Reformed Churchmen

We are Confessional Calvinists and a Prayer Book Church-people. In 2012, we remembered the 350th anniversary of the 1662 Book of Common Prayer; also, we remembered the 450th anniversary of John Jewel's sober, scholarly, and Reformed "An Apology of the Church of England." In 2013, we remembered the publication of the "Heidelberg Catechism" and the influence of Reformed theologians in England, including Heinrich Bullinger's Decades. For 2014: Tyndale's NT translation. For 2015, John Roger, Rowland Taylor and Bishop John Hooper's martyrdom, burned at the stakes. Books of the month. December 2014: Alan Jacob's "Book of Common Prayer" at: January 2015: A.F. Pollard's "Thomas Cranmer and the English Reformation: 1489-1556" at: February 2015: Jaspar Ridley's "Thomas Cranmer" at:

Wednesday, December 21, 2011

Church Times: UK PM's "Christian Values" Call Welcomed

PM’s ‘Christian values’ call welcomed

by a staff reporter


A LECTURE by the Prime Minister in defence of Britain as a Christian country has been broadly welcomed.
In a speech to Oxford clergy in Christ Church, Oxford, last Friday, David Cameron argued against the trend towards a neutral, secularist culture. “The Bible has helped to give Britain a set of values and morals which make Britain what it is today. Values and morals we should actively stand up and defend.

“The alternative of moral neutral­ity should not be an option. You can’t fight something with nothing. Because if we don’t stand for some­thing, we can’t stand against any­thing.”

Among the moral values that he praised was universal equality: “When every human being is of equal and infinite importance, created in the very image of God, we get the irrepressible foundation for equality and human rights, a foundation that has seen the Bible at the forefront of the emergence of democracy, the abolition of slavery, and the emancipation of women — even if not every Church has always got the point!”

The effect of these values was to create a tolerant society: “Those who say being a Christian country is doing down other faiths simply don’t understand that it is easier for people to believe and practise other faiths when Britain has confidence in its Christian identity. Many people tell me it is much easier to be Jewish or Muslim here in Britain than it is in a secular country like France. Why? Because the tolerance that Chris­tianity demands of our society provides greater space for other religious faiths, too.”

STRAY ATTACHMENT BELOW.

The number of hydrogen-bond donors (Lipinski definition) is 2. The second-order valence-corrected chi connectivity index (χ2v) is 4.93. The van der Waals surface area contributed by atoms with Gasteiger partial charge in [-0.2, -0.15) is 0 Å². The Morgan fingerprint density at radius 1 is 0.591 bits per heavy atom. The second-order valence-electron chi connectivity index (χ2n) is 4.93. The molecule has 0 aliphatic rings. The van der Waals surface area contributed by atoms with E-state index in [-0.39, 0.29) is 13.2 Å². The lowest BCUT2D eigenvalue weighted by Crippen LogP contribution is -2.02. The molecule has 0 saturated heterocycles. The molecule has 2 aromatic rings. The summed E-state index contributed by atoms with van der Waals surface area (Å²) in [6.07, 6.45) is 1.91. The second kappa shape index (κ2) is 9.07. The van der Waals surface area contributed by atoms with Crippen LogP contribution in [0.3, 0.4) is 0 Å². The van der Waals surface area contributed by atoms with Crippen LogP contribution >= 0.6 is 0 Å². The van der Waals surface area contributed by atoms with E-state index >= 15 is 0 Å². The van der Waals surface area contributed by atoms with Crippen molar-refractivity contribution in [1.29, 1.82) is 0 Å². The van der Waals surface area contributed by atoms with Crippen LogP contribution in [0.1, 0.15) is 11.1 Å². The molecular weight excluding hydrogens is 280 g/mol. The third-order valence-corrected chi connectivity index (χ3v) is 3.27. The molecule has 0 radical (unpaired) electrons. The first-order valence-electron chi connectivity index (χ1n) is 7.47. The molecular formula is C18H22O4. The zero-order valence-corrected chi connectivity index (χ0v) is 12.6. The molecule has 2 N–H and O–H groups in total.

Mr Cameron listed other values that he defined as Christian: “responsibility, hard work, charity, compassion, humility, self-sacrifice, love, pride in working for the common good, and honouring the social obligations we have to one another, to our families and our communities”.

It was not enough, though, merely to be tolerant of others, he said, and repeated a remark first made in February: “Frankly, we need a lot less of the passive tolerance of recent years and a much more active, muscular liberalism. A passively tolerant society says to its citizens: as long as you obey the law we will just leave you alone. It stands neutral between different values.

“But I believe a genuinely liberal country does much more; it believes in certain values and actively pro­motes them. We need to stand up for these values. Yes, they are Christian values. And we should not be afraid to acknowledge that. . . We should all stand up and defend them.”

Mr Cameron concluded by en­cour­aging the Church to be involved in this defence. “I believe the Church — and indeed all our religious lead­ers and their communities in Britain — have a vital role to play in helping to achieve this. I have never really understood the argument some people make about the Church not getting involved in politics.

“To me, Christianity, faith, reli­gion, the Church, and the Bible are all inherently involved in politics, because so many political questions are moral questions. So I don’t think we should be shy or frightened of this.”

He included Dr Williams in this: “I certainly don’t object to the Arch­bishop of Canterbury expressing his views on politics. Religion has a moral basis, and if he doesn’t agree with something, he’s right to say so.”

But he warned: “He shouldn’t be surprised when I respond. Also, it’s legitimate for political leaders to say something about religious institutions as they see them affecting our society, not least in the vital areas of equality and tolerance. I believe the Church of England has a unique opportunity to help shape the future of our communities. But, to do so, it must keep on the agenda that speaks to the whole country.”

Responding to the lecture, the Bishop of Oxford, the Rt Revd John Pritchard, said: “There was no doubt­ing the Prime Minister’s conviction that if you don’t stand for something, you can’t stand against anything. This is what the Churches have always said to the nation, and it was good to have this support from the heart of political life.

“The Prime Minister . . . affirmed the crucial role of the Church in both serving and shaping society. He demonstrated clearly that the gen­erosity, compassion, and desire for social justice which lies at the heart of the Christian faith, and of other faiths, is both a gift and a responsi­bility. We gladly take up the chal­lenge.”

The Bishop of Bradford, the Rt Revd Nick Baines, awarded Mr Cameron “two cheers for a brave and serious speech”. He did, though, “wince a little” at Mr Cameron’s conclusion. And he questioned a speech that dwelt on the resonance of the King James Bible without tack­ling its content.

The full speech
Leader comment

Question of the week: Do you agree with Mr Cameron that Britain is a Christian country?

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